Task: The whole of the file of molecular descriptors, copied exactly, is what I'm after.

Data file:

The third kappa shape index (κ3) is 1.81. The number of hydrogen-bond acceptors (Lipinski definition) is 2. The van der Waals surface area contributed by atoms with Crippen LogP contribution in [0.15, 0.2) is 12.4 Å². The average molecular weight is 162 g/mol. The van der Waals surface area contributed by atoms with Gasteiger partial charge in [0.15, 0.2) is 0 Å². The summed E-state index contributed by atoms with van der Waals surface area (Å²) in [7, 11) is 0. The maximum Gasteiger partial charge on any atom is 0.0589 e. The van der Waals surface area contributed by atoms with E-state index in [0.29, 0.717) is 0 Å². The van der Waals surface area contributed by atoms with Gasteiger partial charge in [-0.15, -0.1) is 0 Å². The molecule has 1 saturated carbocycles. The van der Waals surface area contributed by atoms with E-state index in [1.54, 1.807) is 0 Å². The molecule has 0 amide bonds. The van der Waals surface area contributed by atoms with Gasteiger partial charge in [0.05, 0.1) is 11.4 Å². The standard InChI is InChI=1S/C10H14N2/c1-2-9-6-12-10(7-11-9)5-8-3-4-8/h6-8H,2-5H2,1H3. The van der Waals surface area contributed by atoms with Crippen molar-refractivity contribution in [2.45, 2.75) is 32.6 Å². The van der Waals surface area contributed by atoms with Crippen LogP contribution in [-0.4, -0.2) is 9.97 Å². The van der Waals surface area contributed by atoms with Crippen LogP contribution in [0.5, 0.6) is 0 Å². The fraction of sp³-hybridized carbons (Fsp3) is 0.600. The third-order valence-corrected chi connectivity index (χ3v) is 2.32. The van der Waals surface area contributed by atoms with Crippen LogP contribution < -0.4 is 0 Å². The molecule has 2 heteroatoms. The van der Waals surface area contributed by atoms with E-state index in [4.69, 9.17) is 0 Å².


The third kappa shape index (κ3) is 1.81. The number of hydrogen-bond acceptors (Lipinski definition) is 2. The van der Waals surface area contributed by atoms with Crippen LogP contribution in [0.15, 0.2) is 12.4 Å². The average molecular weight is 162 g/mol. The van der Waals surface area contributed by atoms with Gasteiger partial charge in [0.15, 0.2) is 0 Å². The summed E-state index contributed by atoms with van der Waals surface area (Å²) in [7, 11) is 0. The maximum Gasteiger partial charge on any atom is 0.0589 e. The van der Waals surface area contributed by atoms with E-state index in [0.29, 0.717) is 0 Å². The van der Waals surface area contributed by atoms with Gasteiger partial charge in [-0.15, -0.1) is 0 Å². The molecule has 1 saturated carbocycles. The van der Waals surface area contributed by atoms with E-state index in [1.54, 1.807) is 0 Å². The molecule has 0 amide bonds. The van der Waals surface area contributed by atoms with Gasteiger partial charge in [0.05, 0.1) is 11.4 Å². The standard InChI is InChI=1S/C10H14N2/c1-2-9-6-12-10(7-11-9)5-8-3-4-8/h6-8H,2-5H2,1H3. The van der Waals surface area contributed by atoms with Crippen molar-refractivity contribution in [2.45, 2.75) is 32.6 Å². The van der Waals surface area contributed by atoms with Crippen LogP contribution in [-0.4, -0.2) is 9.97 Å². The van der Waals surface area contributed by atoms with Crippen LogP contribution in [0.5, 0.6) is 0 Å². The fraction of sp³-hybridized carbons (Fsp3) is 0.600. The third-order valence-corrected chi connectivity index (χ3v) is 2.32. The van der Waals surface area contributed by atoms with Crippen LogP contribution < -0.4 is 0 Å². The molecule has 2 heteroatoms. The van der Waals surface area contributed by atoms with E-state index in [4.69, 9.17) is 0 Å².